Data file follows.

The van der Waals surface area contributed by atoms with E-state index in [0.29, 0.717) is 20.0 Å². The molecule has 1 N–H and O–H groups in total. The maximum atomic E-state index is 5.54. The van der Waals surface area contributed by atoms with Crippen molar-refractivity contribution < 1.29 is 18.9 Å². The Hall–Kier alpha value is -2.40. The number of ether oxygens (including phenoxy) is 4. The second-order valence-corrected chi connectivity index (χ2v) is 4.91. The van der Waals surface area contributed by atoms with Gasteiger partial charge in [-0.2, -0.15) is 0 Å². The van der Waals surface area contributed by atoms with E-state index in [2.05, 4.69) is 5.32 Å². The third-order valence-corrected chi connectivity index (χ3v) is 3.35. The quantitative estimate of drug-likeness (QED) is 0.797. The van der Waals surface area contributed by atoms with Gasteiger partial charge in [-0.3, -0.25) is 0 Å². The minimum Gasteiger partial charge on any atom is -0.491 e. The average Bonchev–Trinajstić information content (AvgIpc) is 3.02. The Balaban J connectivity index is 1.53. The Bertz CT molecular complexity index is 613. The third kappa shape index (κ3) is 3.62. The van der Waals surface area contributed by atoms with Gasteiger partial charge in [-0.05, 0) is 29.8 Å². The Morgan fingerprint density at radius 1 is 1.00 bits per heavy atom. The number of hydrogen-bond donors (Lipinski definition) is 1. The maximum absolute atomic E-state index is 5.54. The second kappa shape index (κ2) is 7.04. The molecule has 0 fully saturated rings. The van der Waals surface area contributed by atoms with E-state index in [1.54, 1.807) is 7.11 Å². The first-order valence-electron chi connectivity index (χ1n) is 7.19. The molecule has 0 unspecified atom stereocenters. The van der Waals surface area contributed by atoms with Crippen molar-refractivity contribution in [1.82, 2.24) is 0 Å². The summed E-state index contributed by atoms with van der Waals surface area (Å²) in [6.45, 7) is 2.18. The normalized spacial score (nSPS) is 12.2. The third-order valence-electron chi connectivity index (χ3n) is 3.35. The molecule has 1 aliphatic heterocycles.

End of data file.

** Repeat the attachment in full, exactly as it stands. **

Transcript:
The van der Waals surface area contributed by atoms with E-state index in [0.29, 0.717) is 20.0 Å². The molecule has 1 N–H and O–H groups in total. The maximum atomic E-state index is 5.54. The van der Waals surface area contributed by atoms with Crippen molar-refractivity contribution < 1.29 is 18.9 Å². The Hall–Kier alpha value is -2.40. The number of ether oxygens (including phenoxy) is 4. The second-order valence-corrected chi connectivity index (χ2v) is 4.91. The van der Waals surface area contributed by atoms with Gasteiger partial charge in [-0.2, -0.15) is 0 Å². The van der Waals surface area contributed by atoms with E-state index in [2.05, 4.69) is 5.32 Å². The third-order valence-corrected chi connectivity index (χ3v) is 3.35. The quantitative estimate of drug-likeness (QED) is 0.797. The van der Waals surface area contributed by atoms with Gasteiger partial charge in [-0.3, -0.25) is 0 Å². The minimum Gasteiger partial charge on any atom is -0.491 e. The average Bonchev–Trinajstić information content (AvgIpc) is 3.02. The Balaban J connectivity index is 1.53. The Bertz CT molecular complexity index is 613. The third kappa shape index (κ3) is 3.62. The van der Waals surface area contributed by atoms with Gasteiger partial charge in [-0.05, 0) is 29.8 Å². The Morgan fingerprint density at radius 1 is 1.00 bits per heavy atom. The number of hydrogen-bond donors (Lipinski definition) is 1. The maximum absolute atomic E-state index is 5.54. The second kappa shape index (κ2) is 7.04. The molecule has 0 fully saturated rings. The van der Waals surface area contributed by atoms with E-state index in [1.54, 1.807) is 7.11 Å². The first-order valence-electron chi connectivity index (χ1n) is 7.19. The molecule has 0 unspecified atom stereocenters. The van der Waals surface area contributed by atoms with Crippen molar-refractivity contribution in [1.82, 2.24) is 0 Å². The summed E-state index contributed by atoms with van der Waals surface area (Å²) in [6.45, 7) is 2.18. The normalized spacial score (nSPS) is 12.2. The third-order valence-electron chi connectivity index (χ3n) is 3.35. The molecule has 1 aliphatic heterocycles.